They aren't making em any more, and supply/demand dictates the "value" as determined by the market. Those of us who have been "into" these gbodies for a long period remember when you couldn't get out and not see em everywhere . But just like the fox body mustangs they have disappeared from the daily driver status. Parts were everywhere and even a beater picked up for under $500 could generate profits after you picked off what you wanted/needed. These are the last of the mass produced rear wheel drive cars. And IMO why you see so many s10 trucks being hot rodded as they were produced into the ninties. But these are not seen like they were either.

TriFive chevies where everywhere in the seventies when I was growing up, then the Muscle cars everywhere in the eighties. As with any of these, the times change and things move on. There was a time when the carb was everything and now the after market has dandy standalone controllers to drop an LS into anything for about a grand.

So, to summarize, prices are where they are, and the primo stuff always brings top dollar. There can be bargains out there but those barn finds are few and far between and even those can get caught up in the barret/jackson fever. I'm just glad the market is repopping sheet metal and other stuff for us.


Master Mechanic
Aug 23, 2010
San Angelo, TX
While we’re talking about El Caminos, the 1978–87 generation made the largest jump of any vehicle in the Top 25. Fueled by increased insurance activity and a rise in HPG values, the fifth-gen El Camino gained 25 points and leaped from 270th into a tie for 24th with 80 points. Newton wonders if it might be “because more people are starting to look at these as collectible rather than just used-up old pickups.” I knew the old girl had it in her.:D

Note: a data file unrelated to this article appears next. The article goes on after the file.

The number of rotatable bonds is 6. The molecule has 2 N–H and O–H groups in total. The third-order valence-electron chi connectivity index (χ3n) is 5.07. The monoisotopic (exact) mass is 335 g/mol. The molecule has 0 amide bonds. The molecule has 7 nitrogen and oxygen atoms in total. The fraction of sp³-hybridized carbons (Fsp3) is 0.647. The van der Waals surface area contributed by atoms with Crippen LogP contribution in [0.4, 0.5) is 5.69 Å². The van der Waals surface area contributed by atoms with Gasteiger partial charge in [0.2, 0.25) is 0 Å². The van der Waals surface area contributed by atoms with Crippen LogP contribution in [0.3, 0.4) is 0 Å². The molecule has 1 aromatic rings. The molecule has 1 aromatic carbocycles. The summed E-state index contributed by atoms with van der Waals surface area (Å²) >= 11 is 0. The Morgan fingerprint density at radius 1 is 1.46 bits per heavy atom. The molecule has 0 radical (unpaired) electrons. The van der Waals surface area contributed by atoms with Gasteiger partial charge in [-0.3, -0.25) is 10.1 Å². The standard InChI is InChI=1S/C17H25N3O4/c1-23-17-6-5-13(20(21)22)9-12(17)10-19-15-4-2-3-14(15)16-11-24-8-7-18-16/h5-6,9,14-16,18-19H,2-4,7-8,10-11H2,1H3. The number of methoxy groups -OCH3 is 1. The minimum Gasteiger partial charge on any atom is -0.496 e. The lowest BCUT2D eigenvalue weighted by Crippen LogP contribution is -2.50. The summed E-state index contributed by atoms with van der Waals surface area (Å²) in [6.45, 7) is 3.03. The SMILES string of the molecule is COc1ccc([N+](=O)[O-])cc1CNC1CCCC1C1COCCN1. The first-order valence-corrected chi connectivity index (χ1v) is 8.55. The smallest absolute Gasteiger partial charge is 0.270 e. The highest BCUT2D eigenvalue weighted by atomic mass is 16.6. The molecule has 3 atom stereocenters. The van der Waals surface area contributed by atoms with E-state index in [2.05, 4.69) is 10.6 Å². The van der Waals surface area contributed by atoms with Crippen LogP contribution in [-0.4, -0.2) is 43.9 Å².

Got offered $20K for my El Camino the other day. I'm not tempted.



Royal Smart Person
Supporting Member
Nov 12, 2017
Orange County, CA
roger1...I wouldn’t let that go for less than $40k. Mine’s not for sale. My “it’s not for sale” price is $100k. I’m not kidding. That’s what it would take to convince me to let go of it.


G-Body Guru
Mar 30, 2017
Niagara Falls, Canada
The fact is the rise in price had to happen, they are the last of decent rear wheel drive vehicles that Joe blow can work on.

A beater here is $1000 needs alot, a fixer upper is $2000 to $4000 needs engine, transmission or Alittle rust work, and a runner is holy ****!

Max Headroom

Sep 8, 2011
Got offered $20K for my El Camino the other day. I'm not tempted.

Your Camino looks worth that much and more. My neighbor bought an 84 two tone (brown & tan), bone stock camino with a push dent in the tailgate for $8500 about five years ago. He told me, "I probably paid too much but I don't know anything about fixing cars, it was in good shape and I have always wanted a camino." Hard to argue with that.